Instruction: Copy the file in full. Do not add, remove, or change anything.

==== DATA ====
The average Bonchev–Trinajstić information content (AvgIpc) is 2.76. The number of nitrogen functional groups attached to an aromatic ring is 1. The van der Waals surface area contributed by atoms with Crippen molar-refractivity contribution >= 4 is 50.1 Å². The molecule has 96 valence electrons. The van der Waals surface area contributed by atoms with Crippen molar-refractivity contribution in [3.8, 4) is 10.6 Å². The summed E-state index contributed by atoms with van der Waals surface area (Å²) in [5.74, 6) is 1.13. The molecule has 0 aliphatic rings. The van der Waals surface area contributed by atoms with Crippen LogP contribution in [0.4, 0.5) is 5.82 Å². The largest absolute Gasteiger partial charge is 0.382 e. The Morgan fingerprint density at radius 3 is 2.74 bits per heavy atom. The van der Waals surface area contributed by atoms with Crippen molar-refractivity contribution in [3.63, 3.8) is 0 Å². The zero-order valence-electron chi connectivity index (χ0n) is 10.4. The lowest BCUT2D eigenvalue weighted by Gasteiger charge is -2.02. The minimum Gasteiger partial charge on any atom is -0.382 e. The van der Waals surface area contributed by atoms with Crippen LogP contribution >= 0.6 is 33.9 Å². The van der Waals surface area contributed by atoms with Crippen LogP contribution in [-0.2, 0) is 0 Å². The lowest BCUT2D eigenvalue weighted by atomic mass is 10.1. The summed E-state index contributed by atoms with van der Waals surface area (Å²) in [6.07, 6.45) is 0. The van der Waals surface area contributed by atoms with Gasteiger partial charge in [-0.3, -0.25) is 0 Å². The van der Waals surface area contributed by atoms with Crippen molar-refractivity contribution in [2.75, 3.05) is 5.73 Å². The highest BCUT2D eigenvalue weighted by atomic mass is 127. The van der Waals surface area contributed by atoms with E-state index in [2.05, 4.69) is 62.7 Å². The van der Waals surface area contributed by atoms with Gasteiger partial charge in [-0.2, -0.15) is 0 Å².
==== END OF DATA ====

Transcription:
The average Bonchev–Trinajstić information content (AvgIpc) is 2.76. The number of nitrogen functional groups attached to an aromatic ring is 1. The van der Waals surface area contributed by atoms with Crippen molar-refractivity contribution >= 4 is 50.1 Å². The molecule has 96 valence electrons. The van der Waals surface area contributed by atoms with Crippen molar-refractivity contribution in [3.8, 4) is 10.6 Å². The summed E-state index contributed by atoms with van der Waals surface area (Å²) in [5.74, 6) is 1.13. The molecule has 0 aliphatic rings. The van der Waals surface area contributed by atoms with Crippen LogP contribution in [0.4, 0.5) is 5.82 Å². The largest absolute Gasteiger partial charge is 0.382 e. The Morgan fingerprint density at radius 3 is 2.74 bits per heavy atom. The van der Waals surface area contributed by atoms with Crippen molar-refractivity contribution in [3.63, 3.8) is 0 Å². The zero-order valence-electron chi connectivity index (χ0n) is 10.4. The lowest BCUT2D eigenvalue weighted by Gasteiger charge is -2.02. The minimum Gasteiger partial charge on any atom is -0.382 e. The van der Waals surface area contributed by atoms with Crippen LogP contribution >= 0.6 is 33.9 Å². The van der Waals surface area contributed by atoms with Crippen LogP contribution in [-0.2, 0) is 0 Å². The lowest BCUT2D eigenvalue weighted by atomic mass is 10.1. The summed E-state index contributed by atoms with van der Waals surface area (Å²) in [6.07, 6.45) is 0. The van der Waals surface area contributed by atoms with Gasteiger partial charge in [-0.3, -0.25) is 0 Å². The van der Waals surface area contributed by atoms with Crippen molar-refractivity contribution in [2.75, 3.05) is 5.73 Å². The highest BCUT2D eigenvalue weighted by atomic mass is 127. The van der Waals surface area contributed by atoms with E-state index in [2.05, 4.69) is 62.7 Å². The van der Waals surface area contributed by atoms with Gasteiger partial charge in [-0.2, -0.15) is 0 Å².